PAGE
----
By Aaron Goodwin
Bundaberg’s three proud Paralympic athletes were welcomed home this week at a special Q&A and presentation at the Bundaberg Multiplex.
Samantha Schmidt, Chris Pitt and Rheed McCracken spoke about their experiences at the 2020 Paralympics in Tokyo, navigating the Games through a pandemic and about their journey’s to reach competing with the world’s best.
Samantha finished sixth in the F38 discus event, in just her first Paralympics and international competition .
Throwing in wet and shocking conditions for discus, Samantha is proud of her efforts and happy to be back home.
”I definitely feel at home, I missed all the people,” Ms Schmidt said.
”I went from not being able to talk to anybody, too being around all of the Bundaberg community.
”The Olympians said they could feel the people watching back home and that’s exactly as we felt.
”I thin for my first time, it went as well as it wished.
”I went out there with the hope of getting a PB, I didn’t get a PB but I gave it my best.
”Given the circumstances, the weather, I am very happy with how I threw.”
Samantha said it wasn’t till she boarded the plane for Tokyo it really hit her that she’d be representing Australia, her dream since she was four.
”I didn’t think it was happening, I looked at my parents and said is this what I think it is,” Ms Schmidt said.
”When I got the phone call, again we couldn’t get to excited because we weren’t sure what was going to happen, if there was going to be another breakout.
”I have been told since I have been home, how I’ve inspired young kids to get out and do sports.
”That does get me a little bit teary-eyed, I’m not gonna lie.”
56 year-old Chris finished 30th in the P3 Mixed 25m Pistol and 25th in the P1 Men’s 10m Air Pistol events.
Remarkably In late 2020, Chris had half of his tongue removed following treatment for tongue cancer.
Pitt narrowly missed out on the bronze medal in the P3 event at the 2016 Rio games.
”It’s great that council that puts on these things, acknowledges what we do and the Mayor’s words were very nice
”It’s awesome to be back.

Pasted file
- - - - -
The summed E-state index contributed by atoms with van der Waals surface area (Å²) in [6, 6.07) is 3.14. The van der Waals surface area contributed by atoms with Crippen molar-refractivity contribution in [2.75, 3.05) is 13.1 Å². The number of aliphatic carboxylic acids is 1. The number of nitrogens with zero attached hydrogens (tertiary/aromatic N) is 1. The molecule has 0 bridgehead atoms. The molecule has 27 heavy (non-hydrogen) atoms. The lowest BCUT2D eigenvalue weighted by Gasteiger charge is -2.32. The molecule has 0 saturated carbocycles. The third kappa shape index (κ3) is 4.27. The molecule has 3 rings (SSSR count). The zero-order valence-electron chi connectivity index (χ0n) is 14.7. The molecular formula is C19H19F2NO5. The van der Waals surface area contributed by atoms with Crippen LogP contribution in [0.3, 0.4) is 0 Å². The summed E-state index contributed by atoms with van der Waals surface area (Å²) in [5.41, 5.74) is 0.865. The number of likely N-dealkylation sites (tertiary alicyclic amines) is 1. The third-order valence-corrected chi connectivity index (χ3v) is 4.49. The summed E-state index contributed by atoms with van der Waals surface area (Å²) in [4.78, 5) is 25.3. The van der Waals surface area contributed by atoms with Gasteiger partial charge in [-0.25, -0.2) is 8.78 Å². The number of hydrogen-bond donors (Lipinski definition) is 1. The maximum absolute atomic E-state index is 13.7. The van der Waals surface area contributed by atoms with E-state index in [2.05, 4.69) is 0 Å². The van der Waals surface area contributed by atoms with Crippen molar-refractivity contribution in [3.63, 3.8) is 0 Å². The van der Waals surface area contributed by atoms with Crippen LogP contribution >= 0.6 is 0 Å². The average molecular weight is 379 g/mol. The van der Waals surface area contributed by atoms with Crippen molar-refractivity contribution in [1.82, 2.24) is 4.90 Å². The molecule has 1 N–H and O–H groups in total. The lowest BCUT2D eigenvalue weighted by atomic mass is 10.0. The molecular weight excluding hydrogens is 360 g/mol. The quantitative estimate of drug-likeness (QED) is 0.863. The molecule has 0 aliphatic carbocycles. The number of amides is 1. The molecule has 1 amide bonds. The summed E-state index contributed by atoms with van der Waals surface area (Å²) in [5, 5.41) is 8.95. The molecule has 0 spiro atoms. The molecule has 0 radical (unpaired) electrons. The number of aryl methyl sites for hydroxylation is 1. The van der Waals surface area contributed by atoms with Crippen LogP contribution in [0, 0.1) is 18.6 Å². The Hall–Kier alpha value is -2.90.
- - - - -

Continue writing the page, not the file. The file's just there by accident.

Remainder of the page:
”I know the support was there.
”I knew before I left for Tokyo that everyone was following what I did.
”To get to a second Paralympics, especially at my age starting late, the result wasn’t there, I had issues with my gun.
”It was my goal and to just sit and think, how many people would love to be in that situation.
”You have to look at the big picture and appreciate what you do have and what you get.”
In actual fact, Rheed’s selection to the London 2012 Games, as a 15 year-old, inspired Chris to pursue a Paralympic dream.
”Rheed was the one that inspired me to chase the big stage,” Mr Pitt said.
”When Rheed was selected, I felt the whole town was amazed.
”I used to get goosebumps thinking a 15 year-old kid from Bundaberg.
”I used to swim with Rheed’s aunties and uncles.
”I can’t put it into words, how much watching Rheed succeed, especially winning medals at that age and his first games, it 100 percent inspired me to go for it.”
Winning silver in the 100m T38 class at Tokyo, Rheed McCracken now has three silver medals and a bronze at the Games.
Appearing via video link, Rheed thanked everyone who has helped him on the journey, with his eyes on the World Championships next year.
”I want to thank all the people who are at the table there,” Mr McCracken said.
”Mum, dad, grandma, aunt, all those people who have supported me throughout everything.
”Also the Bundaberg community.
”I’m not living there but the community has supported me throughout the past Games.”